|The Ottawa Field-Naturalists' Club
Barry became a volunteer at the FWG in 2010 and very quickly discovered the invasive alien plant, dog-strangling vine (DSV for short) (Cynanchum rossicum). It was, he has said, hate at first sight. He was so appalled at how widespread the plant was, that he decided then and there he must help do something about it. Recognizing that many volunteers had previously tackled DSV, he reckoned that a different, more consistent approach was needed. He spent the winter familiarizing himself with the species, reading everything he could find, and talking to others who had first-hand experience with it. Barry's idea was to form an invasive species group that would regularly tackle all invasive plants at the garden, but with a strong emphasis on DSV, especially in the first few years. Thus, the Tuesday Invasive Species Group (TISG) was born.
In early 2011, Barry gathered together a group of dedicated volunteers, who met every Tuesday morning, spring through fall, to tackle invasive plant species, in particular, DSV. With Barry's input and advice, one of the volunteers set up a blog charting the weekly progress in text and photos. Barry was also responsible for four DSV work bees that averaged 20 people on each occasion. Not content with working only on the regular Tuesday morning, or with the work bees, Barry often put in long hours at other times too. But apart from the sheer physical labour involved in this very hands-on project, Barry had to coordinate the volunteers. In addition to contacting them if there was a change in plans, and being available for questions and advice, he had to make sure they knew which areas to tackle each week and had the right equipment for the work.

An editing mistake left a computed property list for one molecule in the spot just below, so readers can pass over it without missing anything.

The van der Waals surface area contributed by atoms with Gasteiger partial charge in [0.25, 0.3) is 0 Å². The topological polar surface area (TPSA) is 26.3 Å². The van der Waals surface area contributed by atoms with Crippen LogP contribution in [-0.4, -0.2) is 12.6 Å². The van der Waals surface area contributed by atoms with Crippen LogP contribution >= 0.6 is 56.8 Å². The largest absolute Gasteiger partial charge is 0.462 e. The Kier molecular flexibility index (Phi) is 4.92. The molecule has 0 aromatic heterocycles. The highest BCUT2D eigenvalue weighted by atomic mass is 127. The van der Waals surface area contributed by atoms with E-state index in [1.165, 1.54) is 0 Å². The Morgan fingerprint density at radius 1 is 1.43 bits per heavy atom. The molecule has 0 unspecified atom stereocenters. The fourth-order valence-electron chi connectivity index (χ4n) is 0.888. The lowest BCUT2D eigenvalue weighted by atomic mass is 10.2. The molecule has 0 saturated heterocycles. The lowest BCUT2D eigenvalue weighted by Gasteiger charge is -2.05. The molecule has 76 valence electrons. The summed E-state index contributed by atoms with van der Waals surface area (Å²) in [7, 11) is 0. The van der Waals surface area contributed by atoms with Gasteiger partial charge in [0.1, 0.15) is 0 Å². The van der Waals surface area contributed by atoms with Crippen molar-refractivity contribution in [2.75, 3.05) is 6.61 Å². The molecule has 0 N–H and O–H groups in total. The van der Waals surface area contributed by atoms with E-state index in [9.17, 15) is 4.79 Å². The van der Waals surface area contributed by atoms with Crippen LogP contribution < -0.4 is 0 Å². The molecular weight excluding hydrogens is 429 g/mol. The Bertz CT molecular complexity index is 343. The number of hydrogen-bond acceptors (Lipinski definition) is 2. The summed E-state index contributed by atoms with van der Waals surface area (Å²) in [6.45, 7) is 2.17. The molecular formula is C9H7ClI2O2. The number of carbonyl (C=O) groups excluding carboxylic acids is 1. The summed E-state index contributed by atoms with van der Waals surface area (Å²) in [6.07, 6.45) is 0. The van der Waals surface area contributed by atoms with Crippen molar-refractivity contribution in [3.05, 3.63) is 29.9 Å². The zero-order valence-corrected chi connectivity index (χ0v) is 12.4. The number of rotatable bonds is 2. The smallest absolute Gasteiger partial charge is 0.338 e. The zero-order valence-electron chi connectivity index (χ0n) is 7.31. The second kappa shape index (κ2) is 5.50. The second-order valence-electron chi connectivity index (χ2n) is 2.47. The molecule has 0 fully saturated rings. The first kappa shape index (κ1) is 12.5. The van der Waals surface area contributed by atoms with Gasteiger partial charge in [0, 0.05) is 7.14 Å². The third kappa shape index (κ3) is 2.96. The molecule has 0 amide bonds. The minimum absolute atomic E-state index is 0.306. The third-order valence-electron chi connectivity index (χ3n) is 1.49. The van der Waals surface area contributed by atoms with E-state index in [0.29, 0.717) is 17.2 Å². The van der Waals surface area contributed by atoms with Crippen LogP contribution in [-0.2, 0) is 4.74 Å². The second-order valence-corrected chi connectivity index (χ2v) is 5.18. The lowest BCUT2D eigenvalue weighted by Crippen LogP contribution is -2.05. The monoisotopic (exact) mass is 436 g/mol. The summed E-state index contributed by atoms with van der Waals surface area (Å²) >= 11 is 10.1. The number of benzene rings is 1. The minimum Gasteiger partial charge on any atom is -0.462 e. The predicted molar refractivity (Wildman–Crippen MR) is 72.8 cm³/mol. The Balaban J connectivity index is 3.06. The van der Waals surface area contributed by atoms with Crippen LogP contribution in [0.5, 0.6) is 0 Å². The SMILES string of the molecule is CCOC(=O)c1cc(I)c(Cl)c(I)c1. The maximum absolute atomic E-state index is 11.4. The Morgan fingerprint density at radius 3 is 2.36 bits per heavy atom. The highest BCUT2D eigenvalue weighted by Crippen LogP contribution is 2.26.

Knowing that control was the key word in this battle against DSV, Barry's main objective was to remove as many seed pods as possible from active production. Two hundred and twenty-five industrial sized bags and innumerable piles of DSV were removed from large sections of the garden. Regular visitors to the FWG commented on the difference. However, Barry knows that one years's work is just the beginning, and the DSV will be back, but so will Barry and his volunteers in 2012 and beyond. He has plans to refine the approach to DSV removal, and also has plans for attracting more volunteers. With his unwavering dedication to this important task, he has made a huge difference at FWG.
As if all this was not enough, Barry also joined the FWG Management Committee where he has quickly become an invaluable member. He has taken on numerous tasks, including researching and overseeing the purchase of a new garden shed (not as simple as it sounds); helping to develop plans for better organizing the nursery, and many other tasks both big and small.
For all of these reasons, we believe that Barry is a fitting recipient of the 2011 Member of the Year Award.